Another annoyance is the download size reported when acquiring the game through Valve's game distribution client, Steam. When I began downloading the game Steam said the disc usage would be 1,338 mb (1.33gb), but when it had finally completed I had consumed nearly 4,000mb (4gb), which put me over my monthly bandwidth allowance and now I am throttled to dial-up speeds until the end of the month. Upon examining the game directory it turns out there are only 403mb worth of files in there, and that includes about 70mb of my screen shots and 40 mb of game saves. So clearly Valve need to do some work on disc and bandwidth usage reporting within Steam.

Final thoughts

Valve have delivered yet another engaging challenging episode to the Half Life 2 series. The ending was deliberately quite unexpected and left me anxious to see what happens next, but that could be another year away.

If my arm was twisted and I had to compare it to Episode 1, I would say Episode 2 was far more enjoyable although a lot shorter. Ultimately both are great games.

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Friday 23rd November 2007 | 07:37 AM

short episodes are delivered at shorter intervals (and at significantly cheaper cost), as opposed to waiting several years for a full single game.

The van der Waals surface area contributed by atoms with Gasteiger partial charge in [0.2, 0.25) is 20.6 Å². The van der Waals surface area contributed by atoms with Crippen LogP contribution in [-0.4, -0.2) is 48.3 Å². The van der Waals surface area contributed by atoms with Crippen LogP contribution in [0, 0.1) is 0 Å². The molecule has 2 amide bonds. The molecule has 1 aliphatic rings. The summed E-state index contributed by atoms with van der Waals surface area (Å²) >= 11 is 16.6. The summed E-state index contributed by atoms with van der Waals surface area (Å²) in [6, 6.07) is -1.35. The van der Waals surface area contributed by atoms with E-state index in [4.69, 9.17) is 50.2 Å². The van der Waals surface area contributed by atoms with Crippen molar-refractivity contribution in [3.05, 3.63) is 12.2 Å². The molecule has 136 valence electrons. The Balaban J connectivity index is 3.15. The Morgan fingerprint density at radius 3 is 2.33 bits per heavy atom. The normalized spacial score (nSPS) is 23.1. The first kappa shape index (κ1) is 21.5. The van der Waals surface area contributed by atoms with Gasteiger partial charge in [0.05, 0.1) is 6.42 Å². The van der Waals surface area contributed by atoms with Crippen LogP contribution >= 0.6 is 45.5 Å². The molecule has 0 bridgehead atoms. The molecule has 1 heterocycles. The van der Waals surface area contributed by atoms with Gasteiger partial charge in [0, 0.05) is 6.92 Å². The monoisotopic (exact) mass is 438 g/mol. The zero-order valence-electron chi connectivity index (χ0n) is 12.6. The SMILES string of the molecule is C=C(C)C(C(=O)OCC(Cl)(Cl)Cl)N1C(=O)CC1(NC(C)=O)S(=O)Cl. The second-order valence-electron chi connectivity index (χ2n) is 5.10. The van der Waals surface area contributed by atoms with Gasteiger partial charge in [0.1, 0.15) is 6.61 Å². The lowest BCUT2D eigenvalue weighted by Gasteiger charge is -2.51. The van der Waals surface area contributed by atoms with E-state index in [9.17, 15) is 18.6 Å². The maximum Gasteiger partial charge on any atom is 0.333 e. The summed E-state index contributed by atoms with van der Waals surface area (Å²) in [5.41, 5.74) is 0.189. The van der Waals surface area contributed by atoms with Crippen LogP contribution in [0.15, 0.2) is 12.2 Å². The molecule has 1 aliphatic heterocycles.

over a year apart for just an episode ... not cool

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Friday 23rd November 2007 | 08:50 AM

But better than waiting 5 or 6 years for the full game (like HL2).

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Tuesday 27th November 2007 | 04:03 AM

What pissed me off was they jacked up the cost for this Episode to $30, or you could get the Orange Box for $50, with a bunch of fluff crap.

" (and at significantly cheaper cost)," I remember this quote to, so, the price now for the 3 episodes, that should equal Half Life 3, is now at least $70 to $80(EP 1 + 2 = $50, EP 3 probably $30).

So now I'm paying $30 for a few hours of game play (less than 6 I think?) and in the end it will be about $70 to $80 for a game much shorter than HL 1or HL 2.

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Tuesday 27th November 2007 | 09:08 AM